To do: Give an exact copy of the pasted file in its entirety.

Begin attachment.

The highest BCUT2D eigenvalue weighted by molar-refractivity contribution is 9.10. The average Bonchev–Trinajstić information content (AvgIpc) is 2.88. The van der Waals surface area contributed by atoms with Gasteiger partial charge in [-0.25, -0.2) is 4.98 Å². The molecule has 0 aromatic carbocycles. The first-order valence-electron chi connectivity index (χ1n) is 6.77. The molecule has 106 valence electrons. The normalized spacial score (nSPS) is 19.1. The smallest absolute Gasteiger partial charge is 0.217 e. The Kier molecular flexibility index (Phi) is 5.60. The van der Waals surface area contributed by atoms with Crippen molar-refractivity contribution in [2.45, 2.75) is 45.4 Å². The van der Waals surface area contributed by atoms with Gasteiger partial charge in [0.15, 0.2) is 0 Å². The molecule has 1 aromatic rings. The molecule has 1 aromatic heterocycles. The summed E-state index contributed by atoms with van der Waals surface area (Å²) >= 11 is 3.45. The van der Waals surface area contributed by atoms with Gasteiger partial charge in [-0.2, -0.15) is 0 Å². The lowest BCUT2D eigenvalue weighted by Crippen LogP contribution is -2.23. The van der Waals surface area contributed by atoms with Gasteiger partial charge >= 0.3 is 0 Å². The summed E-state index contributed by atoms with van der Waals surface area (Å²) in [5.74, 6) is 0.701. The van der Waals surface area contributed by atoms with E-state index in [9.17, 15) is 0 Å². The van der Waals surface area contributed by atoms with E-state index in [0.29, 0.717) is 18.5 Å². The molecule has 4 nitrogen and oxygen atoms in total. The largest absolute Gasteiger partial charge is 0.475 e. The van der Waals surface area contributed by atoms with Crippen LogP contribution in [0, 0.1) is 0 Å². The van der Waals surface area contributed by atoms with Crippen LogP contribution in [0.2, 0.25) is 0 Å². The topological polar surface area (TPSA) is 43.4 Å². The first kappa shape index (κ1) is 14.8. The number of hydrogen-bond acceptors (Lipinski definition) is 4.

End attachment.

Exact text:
The highest BCUT2D eigenvalue weighted by molar-refractivity contribution is 9.10. The average Bonchev–Trinajstić information content (AvgIpc) is 2.88. The van der Waals surface area contributed by atoms with Gasteiger partial charge in [-0.25, -0.2) is 4.98 Å². The molecule has 0 aromatic carbocycles. The first-order valence-electron chi connectivity index (χ1n) is 6.77. The molecule has 106 valence electrons. The normalized spacial score (nSPS) is 19.1. The smallest absolute Gasteiger partial charge is 0.217 e. The Kier molecular flexibility index (Phi) is 5.60. The van der Waals surface area contributed by atoms with Crippen molar-refractivity contribution in [2.45, 2.75) is 45.4 Å². The van der Waals surface area contributed by atoms with Gasteiger partial charge in [0.15, 0.2) is 0 Å². The molecule has 1 aromatic rings. The molecule has 1 aromatic heterocycles. The summed E-state index contributed by atoms with van der Waals surface area (Å²) >= 11 is 3.45. The van der Waals surface area contributed by atoms with Gasteiger partial charge in [-0.2, -0.15) is 0 Å². The lowest BCUT2D eigenvalue weighted by Crippen LogP contribution is -2.23. The van der Waals surface area contributed by atoms with Gasteiger partial charge >= 0.3 is 0 Å². The summed E-state index contributed by atoms with van der Waals surface area (Å²) in [5.74, 6) is 0.701. The van der Waals surface area contributed by atoms with E-state index in [9.17, 15) is 0 Å². The van der Waals surface area contributed by atoms with E-state index in [0.29, 0.717) is 18.5 Å². The molecule has 4 nitrogen and oxygen atoms in total. The largest absolute Gasteiger partial charge is 0.475 e. The van der Waals surface area contributed by atoms with Crippen LogP contribution in [0, 0.1) is 0 Å². The van der Waals surface area contributed by atoms with Crippen LogP contribution in [0.2, 0.25) is 0 Å². The topological polar surface area (TPSA) is 43.4 Å². The first kappa shape index (κ1) is 14.8. The number of hydrogen-bond acceptors (Lipinski definition) is 4.